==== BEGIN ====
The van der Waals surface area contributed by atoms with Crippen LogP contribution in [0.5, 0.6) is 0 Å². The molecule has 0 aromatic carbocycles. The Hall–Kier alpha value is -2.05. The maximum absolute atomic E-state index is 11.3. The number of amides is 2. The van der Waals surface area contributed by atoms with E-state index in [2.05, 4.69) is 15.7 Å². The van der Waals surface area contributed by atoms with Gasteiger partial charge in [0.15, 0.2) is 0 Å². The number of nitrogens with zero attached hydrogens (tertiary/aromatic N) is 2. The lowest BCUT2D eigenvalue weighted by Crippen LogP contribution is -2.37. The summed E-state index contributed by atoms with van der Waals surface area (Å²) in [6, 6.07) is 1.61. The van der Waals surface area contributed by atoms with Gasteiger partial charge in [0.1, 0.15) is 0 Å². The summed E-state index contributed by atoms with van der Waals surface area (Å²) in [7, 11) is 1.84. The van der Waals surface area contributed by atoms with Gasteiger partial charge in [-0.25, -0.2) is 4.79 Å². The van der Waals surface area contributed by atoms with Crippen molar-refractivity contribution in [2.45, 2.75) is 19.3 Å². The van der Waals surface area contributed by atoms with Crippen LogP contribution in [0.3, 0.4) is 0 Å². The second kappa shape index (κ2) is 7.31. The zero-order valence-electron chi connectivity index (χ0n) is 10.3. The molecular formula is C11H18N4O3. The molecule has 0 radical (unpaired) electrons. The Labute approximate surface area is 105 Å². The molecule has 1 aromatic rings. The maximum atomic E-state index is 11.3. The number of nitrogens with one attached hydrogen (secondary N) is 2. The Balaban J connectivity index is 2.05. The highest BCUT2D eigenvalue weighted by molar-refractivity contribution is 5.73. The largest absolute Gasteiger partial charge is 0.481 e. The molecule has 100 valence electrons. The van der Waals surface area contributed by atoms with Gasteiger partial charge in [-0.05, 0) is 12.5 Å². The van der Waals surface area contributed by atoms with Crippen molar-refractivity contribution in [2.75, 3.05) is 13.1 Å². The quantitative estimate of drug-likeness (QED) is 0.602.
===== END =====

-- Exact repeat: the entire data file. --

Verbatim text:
The van der Waals surface area contributed by atoms with Crippen LogP contribution in [0.5, 0.6) is 0 Å². The molecule has 0 aromatic carbocycles. The Hall–Kier alpha value is -2.05. The maximum absolute atomic E-state index is 11.3. The number of amides is 2. The van der Waals surface area contributed by atoms with E-state index in [2.05, 4.69) is 15.7 Å². The van der Waals surface area contributed by atoms with Gasteiger partial charge in [0.15, 0.2) is 0 Å². The number of nitrogens with zero attached hydrogens (tertiary/aromatic N) is 2. The lowest BCUT2D eigenvalue weighted by Crippen LogP contribution is -2.37. The summed E-state index contributed by atoms with van der Waals surface area (Å²) in [6, 6.07) is 1.61. The van der Waals surface area contributed by atoms with Gasteiger partial charge in [0.1, 0.15) is 0 Å². The summed E-state index contributed by atoms with van der Waals surface area (Å²) in [7, 11) is 1.84. The van der Waals surface area contributed by atoms with Gasteiger partial charge in [-0.25, -0.2) is 4.79 Å². The van der Waals surface area contributed by atoms with Crippen molar-refractivity contribution in [2.45, 2.75) is 19.3 Å². The van der Waals surface area contributed by atoms with Crippen LogP contribution in [0.3, 0.4) is 0 Å². The second kappa shape index (κ2) is 7.31. The zero-order valence-electron chi connectivity index (χ0n) is 10.3. The molecular formula is C11H18N4O3. The molecule has 0 radical (unpaired) electrons. The Labute approximate surface area is 105 Å². The molecule has 1 aromatic rings. The maximum atomic E-state index is 11.3. The number of nitrogens with one attached hydrogen (secondary N) is 2. The Balaban J connectivity index is 2.05. The highest BCUT2D eigenvalue weighted by molar-refractivity contribution is 5.73. The largest absolute Gasteiger partial charge is 0.481 e. The molecule has 100 valence electrons. The van der Waals surface area contributed by atoms with Gasteiger partial charge in [-0.05, 0) is 12.5 Å². The van der Waals surface area contributed by atoms with Crippen molar-refractivity contribution in [2.75, 3.05) is 13.1 Å². The quantitative estimate of drug-likeness (QED) is 0.602.